The balancing act required me to bring more people into the business, gradually handing off certain tasks and responsibilities whilst at the same time ensuring the growth trajectory wasn’t impacted. In a startup, you're always going to end up doing three jobs full time for a period to some extent, the challenge is how do you plan and schedule those pieces so that you don't see a drop off in revenue execution. Generally, more senior, more experienced salespeople tend to be able to run at a faster pace than more junior staff, so there’s always a risk here.
I had to quickly build the processes, deploy Salesforce, and develop a repeatable engine, so that I could insert people into the business and keep that cadence of growth going whilst slowly withdrawing myself, until I was just doing the enterprise deals. By the end of that two-year period, we'd grown the team to about 16 people across Sales, Marketing and Customer Success. It was a lot in two years.
Whilst it was a great learning experience, it's one of those situations where you look back and think, ‘That was pretty hard. What would I do differently next time?’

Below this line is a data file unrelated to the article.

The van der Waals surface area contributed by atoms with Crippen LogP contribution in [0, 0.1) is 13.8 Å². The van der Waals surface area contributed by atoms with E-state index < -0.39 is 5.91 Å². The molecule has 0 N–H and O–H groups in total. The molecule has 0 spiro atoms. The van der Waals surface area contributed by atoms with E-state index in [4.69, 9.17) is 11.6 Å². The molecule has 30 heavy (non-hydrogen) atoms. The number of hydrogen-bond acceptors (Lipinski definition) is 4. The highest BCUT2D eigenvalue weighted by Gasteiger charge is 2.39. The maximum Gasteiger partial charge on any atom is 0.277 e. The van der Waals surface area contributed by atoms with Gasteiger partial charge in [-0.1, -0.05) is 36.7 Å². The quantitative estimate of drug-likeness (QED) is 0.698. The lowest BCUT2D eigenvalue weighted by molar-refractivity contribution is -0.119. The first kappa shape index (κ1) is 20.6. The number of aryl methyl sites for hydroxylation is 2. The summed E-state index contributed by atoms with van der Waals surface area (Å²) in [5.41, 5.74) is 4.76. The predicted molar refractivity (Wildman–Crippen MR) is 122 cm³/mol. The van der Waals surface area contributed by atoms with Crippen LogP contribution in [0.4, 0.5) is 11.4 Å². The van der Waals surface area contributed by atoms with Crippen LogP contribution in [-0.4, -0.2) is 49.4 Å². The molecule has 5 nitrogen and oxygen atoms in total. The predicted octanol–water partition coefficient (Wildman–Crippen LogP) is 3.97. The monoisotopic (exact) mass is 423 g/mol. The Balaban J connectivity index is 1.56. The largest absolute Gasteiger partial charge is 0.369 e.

That's one of the reasons I joined Unbiased. We’re a hundred people already. I don’t have to build everything from scratch. It’s a well performing business that's profitable and growing, so my role is really to improve upon that, how we can add that next layer of sophistication in our go-to-market processes.
RR: On the topic of breakthrough innovations, what is the best advice you’ve been given?
MC: There are two things here. Firstly, if you're trying to drive these breakthrough innovations, then trying to sell on product features is the worst possible thing. You need to constantly ask ‘how can I get closer to the customers and learn from them?’